May they stumble, stage by stage
On an endless pilgrimage,
Dawn and dusk, mile after mile,
At each and every step, a stile;
At each and every step withal
May they catch their feet and fall
— Robert Graves, Traveller’s Curse After Misdirection (from the Welsh)
There is something fundamentally wrong with a system where individuals are expected to invest more time and energy in proving that they’ve done a thing than in actually doing the thing itself.
It seems to me that in the world of education (in the UK, at least) we have stepped through into that looking glass world already. And it’s getting worse.
Case in point: my school’s new salary policy. Gone is the system of automatic salary progression (subject to satisfactory performance management, of course). Instead, any teacher seeking to progress on the salary scale will need to submit — oh joy of joys! — a portfolio of evidence. And this is evidence required in addition to the evidence required for the performance management process. One system is not enough! We need two complex, mutually independent systems to check that everyone is doing the job that they are being paid to do.
In a way, it’s quite endearing: this is our leadership team admitting that if a person happened not to be doing their job properly, then it is more than likely that no-one on the management team would have noticed.
But never mind! An extra layer of inflexible, unresponsive bureaucracy will undoubtedly do the job, as it has done in numerous other instances.
I can’t help but be reminded (yet again) of Woody Allen’s Dictator who required that all citizens change their underwear every half hour. And that they wear their underwear on the outside. Why? “So we can check.”
The dreaded words weekly minuted line management meeting cannot be far behind. The idea of this is that I get to spend an hour meeting with my line manager and then another hour meeting with the people that I line-manage and then we’ll all email each other to confirm the issues, actions and timelines discussed in the meeting. And type up the minutes so that our line manager can submit them to his or her line manager. The upshot of this is that of course nobody has the time to actually take the actions agreed on in the meeting. As the old joke has it: a meeting is a process whereby you spend hours in order to produce minutes.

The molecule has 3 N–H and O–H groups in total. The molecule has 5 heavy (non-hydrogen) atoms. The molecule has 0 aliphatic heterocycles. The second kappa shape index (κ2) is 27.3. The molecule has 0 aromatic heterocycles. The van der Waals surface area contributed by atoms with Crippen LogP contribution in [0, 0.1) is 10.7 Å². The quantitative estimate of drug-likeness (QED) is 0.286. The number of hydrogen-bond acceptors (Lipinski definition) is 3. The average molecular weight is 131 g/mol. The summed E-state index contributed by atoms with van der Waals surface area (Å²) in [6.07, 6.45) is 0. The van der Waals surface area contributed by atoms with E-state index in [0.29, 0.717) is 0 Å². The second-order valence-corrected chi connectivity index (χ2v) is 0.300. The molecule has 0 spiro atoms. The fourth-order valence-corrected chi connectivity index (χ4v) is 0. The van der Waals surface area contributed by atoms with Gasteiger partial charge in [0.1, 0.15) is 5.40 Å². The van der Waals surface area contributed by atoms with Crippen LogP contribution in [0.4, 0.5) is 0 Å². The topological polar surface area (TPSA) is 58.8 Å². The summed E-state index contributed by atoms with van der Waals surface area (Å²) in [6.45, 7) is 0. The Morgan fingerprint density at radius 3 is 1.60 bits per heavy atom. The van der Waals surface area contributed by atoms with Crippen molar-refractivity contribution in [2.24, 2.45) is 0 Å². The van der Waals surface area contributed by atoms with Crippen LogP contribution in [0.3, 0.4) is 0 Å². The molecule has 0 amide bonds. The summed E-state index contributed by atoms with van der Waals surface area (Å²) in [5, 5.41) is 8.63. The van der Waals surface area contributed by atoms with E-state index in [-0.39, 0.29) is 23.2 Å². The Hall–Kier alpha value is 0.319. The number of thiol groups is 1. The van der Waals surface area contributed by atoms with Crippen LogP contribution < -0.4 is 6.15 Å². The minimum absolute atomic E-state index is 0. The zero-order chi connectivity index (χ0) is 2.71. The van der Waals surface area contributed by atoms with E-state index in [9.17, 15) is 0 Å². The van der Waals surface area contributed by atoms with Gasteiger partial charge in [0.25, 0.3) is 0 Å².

And will the line manager of our line manager read the minutes submitted? I doubt it. Nobody possibly could, even assuming they wanted to.
This is the latest iteration of an ancient human idea:
[W]hen any uncertainty disrupted the smooth flow of life . . . men turned to the supernatural . . . The ordinary person found many willing to allay his concerns [including] professional magicians ready to supply incantations for any need . . . Superstition in general guided life . . . Charms were commonly used against all manner of ills.
Robert Knapp, Invisible Romans (The Romans That History Forgot) p.13
I conjure you, daemon, whoever you may be, to torture and kill, from this hour, this day, this moment, the horses of the Green and the White teams; kill and smash the charioteers Clarus, Felix, Primulus, Romanus; do not leave a breath of them.
— spell written on a lead tablet by an ancient Roman, quoted by Knapp p.13
To develop independent learning within a whole school context and challenge staff and student underperformance at a systemic as well as individual level
— Recent performance management target
Computing includes the concept of ROM — Read Only Memory; that is to say, memory that is designed so that its contents cannot be deleted or overwritten.
In my opinion, what passes for best practice in the world of education today includes the concept of WOD — Write Only Documents; that is to say documents that are designed so they are never to be read after they have been written.
Quite frankly, we are building giant pyramids and Doric-columned temples of propositions that are destined to be forever unread: mighty, cloud-piercing ziggurats of unread words.
For all the good that they do, these words might just as well be scratched on a pottery shard or a scrap of lead and thrown in a magic well as, once upon a time, the Romans used to do.
May they stumble, meeting by pointless meeting
Upon an endless paperchase,
Dawn and dusk, email after email,
Each one more urgent than the last;
Each one demanding data,
Available to the sender
Who finds it easier to press “send”
Than look it up themselves.
And may the bone that breaks within
Not be, for variation’s sake
Now rib, now thigh, now arm, now shin,
But always, without fail, THE NECK.
(With apologies to Robert Graves for the first 8 lines)
Oh how right you are. But at least we don’t seem to have gone quite as far down that line as you. The curse of the modern world is that we have invented so many machines to do real work that we now need to invent pointless thing for people to do to justify paying them. That however is not true about teaching which is – or was – a real job. But they’re having a damned good go at making it pointless anyway.
Reblogged this on The Echo Chamber.